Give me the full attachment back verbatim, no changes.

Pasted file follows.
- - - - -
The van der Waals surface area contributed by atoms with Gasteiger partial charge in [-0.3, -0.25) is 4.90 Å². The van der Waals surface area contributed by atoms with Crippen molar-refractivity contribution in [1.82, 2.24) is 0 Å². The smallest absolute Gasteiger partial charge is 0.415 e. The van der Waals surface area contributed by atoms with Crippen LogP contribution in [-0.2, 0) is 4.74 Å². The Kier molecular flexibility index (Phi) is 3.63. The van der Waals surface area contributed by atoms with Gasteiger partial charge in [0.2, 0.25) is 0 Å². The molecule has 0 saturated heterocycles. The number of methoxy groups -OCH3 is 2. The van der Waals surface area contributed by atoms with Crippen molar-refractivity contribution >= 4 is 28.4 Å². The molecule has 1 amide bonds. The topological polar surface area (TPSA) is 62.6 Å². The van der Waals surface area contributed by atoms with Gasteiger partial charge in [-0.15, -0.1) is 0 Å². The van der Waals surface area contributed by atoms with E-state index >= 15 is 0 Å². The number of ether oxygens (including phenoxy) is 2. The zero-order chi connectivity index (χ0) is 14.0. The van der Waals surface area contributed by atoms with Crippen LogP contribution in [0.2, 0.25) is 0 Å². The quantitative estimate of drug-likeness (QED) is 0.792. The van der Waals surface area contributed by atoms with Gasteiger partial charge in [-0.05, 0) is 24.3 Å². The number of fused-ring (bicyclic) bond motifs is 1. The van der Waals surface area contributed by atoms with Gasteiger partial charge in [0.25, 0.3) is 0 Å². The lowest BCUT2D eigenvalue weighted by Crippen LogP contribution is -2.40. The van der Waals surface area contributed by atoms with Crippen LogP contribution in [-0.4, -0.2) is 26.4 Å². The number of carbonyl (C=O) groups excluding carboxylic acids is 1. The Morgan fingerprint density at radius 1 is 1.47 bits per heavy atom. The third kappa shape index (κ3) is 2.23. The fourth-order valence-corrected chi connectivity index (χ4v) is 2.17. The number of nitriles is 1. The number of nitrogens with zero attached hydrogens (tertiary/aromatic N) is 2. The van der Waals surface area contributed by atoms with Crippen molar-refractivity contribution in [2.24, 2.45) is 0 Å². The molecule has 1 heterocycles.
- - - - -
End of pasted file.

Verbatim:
The van der Waals surface area contributed by atoms with Gasteiger partial charge in [-0.3, -0.25) is 4.90 Å². The van der Waals surface area contributed by atoms with Crippen molar-refractivity contribution in [1.82, 2.24) is 0 Å². The smallest absolute Gasteiger partial charge is 0.415 e. The van der Waals surface area contributed by atoms with Crippen LogP contribution in [-0.2, 0) is 4.74 Å². The Kier molecular flexibility index (Phi) is 3.63. The van der Waals surface area contributed by atoms with Gasteiger partial charge in [0.2, 0.25) is 0 Å². The molecule has 0 saturated heterocycles. The number of methoxy groups -OCH3 is 2. The van der Waals surface area contributed by atoms with Crippen molar-refractivity contribution >= 4 is 28.4 Å². The molecule has 1 amide bonds. The topological polar surface area (TPSA) is 62.6 Å². The van der Waals surface area contributed by atoms with Gasteiger partial charge in [-0.15, -0.1) is 0 Å². The van der Waals surface area contributed by atoms with E-state index >= 15 is 0 Å². The number of ether oxygens (including phenoxy) is 2. The zero-order chi connectivity index (χ0) is 14.0. The van der Waals surface area contributed by atoms with Crippen LogP contribution in [0.2, 0.25) is 0 Å². The quantitative estimate of drug-likeness (QED) is 0.792. The van der Waals surface area contributed by atoms with Gasteiger partial charge in [-0.05, 0) is 24.3 Å². The number of fused-ring (bicyclic) bond motifs is 1. The van der Waals surface area contributed by atoms with Gasteiger partial charge in [0.25, 0.3) is 0 Å². The lowest BCUT2D eigenvalue weighted by Crippen LogP contribution is -2.40. The van der Waals surface area contributed by atoms with Crippen LogP contribution in [-0.4, -0.2) is 26.4 Å². The number of carbonyl (C=O) groups excluding carboxylic acids is 1. The Morgan fingerprint density at radius 1 is 1.47 bits per heavy atom. The third kappa shape index (κ3) is 2.23. The fourth-order valence-corrected chi connectivity index (χ4v) is 2.17. The number of nitriles is 1. The number of nitrogens with zero attached hydrogens (tertiary/aromatic N) is 2. The van der Waals surface area contributed by atoms with Crippen molar-refractivity contribution in [2.24, 2.45) is 0 Å². The molecule has 1 heterocycles.